Stephen Smith has a couple of very good posts over at the Market Urbanism blog highlighting the ways federal regulations and labor work rules undermine public transit efficiency. This is a much, too much neglected issue. Stephen points to “Buy America” provisions that drive up costs (May 22, 2011) and creates absurdities in procurement:
“Buy America is a policy dating back to the Great Depression which requires the government to buy goods made in America when at all possible. For transit, it means that 60% of all materials, from steel to streetcars, must be sourced domestically, and final assembly must take place in the US as well. This final assembly requirement sometimes (often?) means that transit vehicles manufactured abroad are disassembled, shipped to the US, and then reassembled by American workers — the modern-day equivalent of paying people to dig holes and then fill them back up. Normally there are waivers if parts and materials would raise the cost by more than 25% and in the nebulous case that applying Buy American “would be inconsistent with the public interest” (seems to me like it’s always inconsistent with the public interest), but it doesn’t look like the current administration will be granting them any longer.”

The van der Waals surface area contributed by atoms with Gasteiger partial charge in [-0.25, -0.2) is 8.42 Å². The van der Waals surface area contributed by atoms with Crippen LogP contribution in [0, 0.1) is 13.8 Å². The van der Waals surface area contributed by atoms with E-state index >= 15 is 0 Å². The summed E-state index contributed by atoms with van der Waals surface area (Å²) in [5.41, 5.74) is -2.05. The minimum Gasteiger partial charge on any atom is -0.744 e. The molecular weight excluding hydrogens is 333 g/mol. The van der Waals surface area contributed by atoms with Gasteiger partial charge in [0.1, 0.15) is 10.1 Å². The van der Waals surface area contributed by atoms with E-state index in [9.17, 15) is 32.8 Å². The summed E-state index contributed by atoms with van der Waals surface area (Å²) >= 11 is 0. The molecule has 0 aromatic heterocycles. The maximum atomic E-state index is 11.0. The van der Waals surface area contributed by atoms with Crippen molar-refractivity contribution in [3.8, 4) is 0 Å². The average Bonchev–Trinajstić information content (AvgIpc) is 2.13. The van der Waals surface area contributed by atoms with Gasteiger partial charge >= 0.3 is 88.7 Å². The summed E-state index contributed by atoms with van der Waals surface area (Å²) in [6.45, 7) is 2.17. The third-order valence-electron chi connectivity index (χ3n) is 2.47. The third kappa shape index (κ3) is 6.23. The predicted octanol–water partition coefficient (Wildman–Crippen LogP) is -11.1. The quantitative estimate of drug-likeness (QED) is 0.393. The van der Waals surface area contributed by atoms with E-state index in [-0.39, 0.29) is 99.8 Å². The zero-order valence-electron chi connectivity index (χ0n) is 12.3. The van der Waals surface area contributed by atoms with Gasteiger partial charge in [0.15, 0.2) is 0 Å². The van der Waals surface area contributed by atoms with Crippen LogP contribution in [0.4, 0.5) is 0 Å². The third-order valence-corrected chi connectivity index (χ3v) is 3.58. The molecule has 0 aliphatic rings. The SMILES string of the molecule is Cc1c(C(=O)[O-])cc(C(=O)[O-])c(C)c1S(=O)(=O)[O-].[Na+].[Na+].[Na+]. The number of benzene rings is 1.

In a separate post (May 15, 2011), he highlights five work rules that undermine transit, including mandatory eight hour work days, no part-time hiring, limits on the cross use of labor, and generous vacation benefits. (Stephen doesn’t mention federal rules the protect employees from outsourcing, but perhaps he’ll discuss this in another post.) All these limits and others conspire to create a very lucrative (for the employee) wage and salary package that makes transit less competitive, less productive, and inefficient.
That seems like a good place to start for a reform agenda that could dramatically improve mass transit productivity and reduce costs to more sustainable levels.